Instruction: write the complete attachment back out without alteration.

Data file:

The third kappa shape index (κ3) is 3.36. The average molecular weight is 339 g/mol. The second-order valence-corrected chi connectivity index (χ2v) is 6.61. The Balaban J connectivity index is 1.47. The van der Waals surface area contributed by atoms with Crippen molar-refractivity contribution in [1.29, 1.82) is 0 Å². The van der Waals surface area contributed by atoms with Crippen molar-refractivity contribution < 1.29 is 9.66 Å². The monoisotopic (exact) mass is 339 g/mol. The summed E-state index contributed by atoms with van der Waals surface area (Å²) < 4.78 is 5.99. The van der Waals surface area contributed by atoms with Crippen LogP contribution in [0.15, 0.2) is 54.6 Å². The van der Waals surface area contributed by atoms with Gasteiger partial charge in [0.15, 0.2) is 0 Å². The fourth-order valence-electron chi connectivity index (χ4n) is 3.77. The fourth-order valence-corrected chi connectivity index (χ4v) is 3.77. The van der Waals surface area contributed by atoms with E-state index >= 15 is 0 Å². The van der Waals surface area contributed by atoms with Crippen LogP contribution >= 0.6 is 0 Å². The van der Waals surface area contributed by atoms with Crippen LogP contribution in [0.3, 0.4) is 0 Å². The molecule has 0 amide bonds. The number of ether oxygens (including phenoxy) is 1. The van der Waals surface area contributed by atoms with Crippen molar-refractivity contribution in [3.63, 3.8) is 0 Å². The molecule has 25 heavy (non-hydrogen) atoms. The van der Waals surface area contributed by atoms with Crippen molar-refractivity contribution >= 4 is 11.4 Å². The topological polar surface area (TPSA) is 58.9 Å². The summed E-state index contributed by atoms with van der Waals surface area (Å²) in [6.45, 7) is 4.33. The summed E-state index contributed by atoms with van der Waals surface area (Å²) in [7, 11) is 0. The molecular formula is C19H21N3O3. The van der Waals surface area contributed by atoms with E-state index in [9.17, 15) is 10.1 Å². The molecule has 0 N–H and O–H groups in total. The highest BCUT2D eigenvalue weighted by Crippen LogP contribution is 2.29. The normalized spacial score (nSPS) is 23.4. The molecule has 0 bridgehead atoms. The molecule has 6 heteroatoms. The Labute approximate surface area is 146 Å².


The third kappa shape index (κ3) is 3.36. The average molecular weight is 339 g/mol. The second-order valence-corrected chi connectivity index (χ2v) is 6.61. The Balaban J connectivity index is 1.47. The van der Waals surface area contributed by atoms with Crippen molar-refractivity contribution in [1.29, 1.82) is 0 Å². The van der Waals surface area contributed by atoms with Crippen molar-refractivity contribution < 1.29 is 9.66 Å². The monoisotopic (exact) mass is 339 g/mol. The summed E-state index contributed by atoms with van der Waals surface area (Å²) < 4.78 is 5.99. The van der Waals surface area contributed by atoms with Crippen LogP contribution in [0.15, 0.2) is 54.6 Å². The van der Waals surface area contributed by atoms with Gasteiger partial charge in [0.15, 0.2) is 0 Å². The fourth-order valence-electron chi connectivity index (χ4n) is 3.77. The fourth-order valence-corrected chi connectivity index (χ4v) is 3.77. The van der Waals surface area contributed by atoms with E-state index >= 15 is 0 Å². The van der Waals surface area contributed by atoms with Crippen LogP contribution >= 0.6 is 0 Å². The van der Waals surface area contributed by atoms with Crippen LogP contribution in [0.3, 0.4) is 0 Å². The molecule has 0 amide bonds. The number of ether oxygens (including phenoxy) is 1. The van der Waals surface area contributed by atoms with Crippen molar-refractivity contribution in [3.63, 3.8) is 0 Å². The molecule has 25 heavy (non-hydrogen) atoms. The van der Waals surface area contributed by atoms with Crippen molar-refractivity contribution >= 4 is 11.4 Å². The topological polar surface area (TPSA) is 58.9 Å². The summed E-state index contributed by atoms with van der Waals surface area (Å²) in [6.45, 7) is 4.33. The summed E-state index contributed by atoms with van der Waals surface area (Å²) in [7, 11) is 0. The molecular formula is C19H21N3O3. The van der Waals surface area contributed by atoms with E-state index in [9.17, 15) is 10.1 Å². The molecule has 0 N–H and O–H groups in total. The highest BCUT2D eigenvalue weighted by Crippen LogP contribution is 2.29. The normalized spacial score (nSPS) is 23.4. The molecule has 0 bridgehead atoms. The molecule has 6 heteroatoms. The Labute approximate surface area is 146 Å².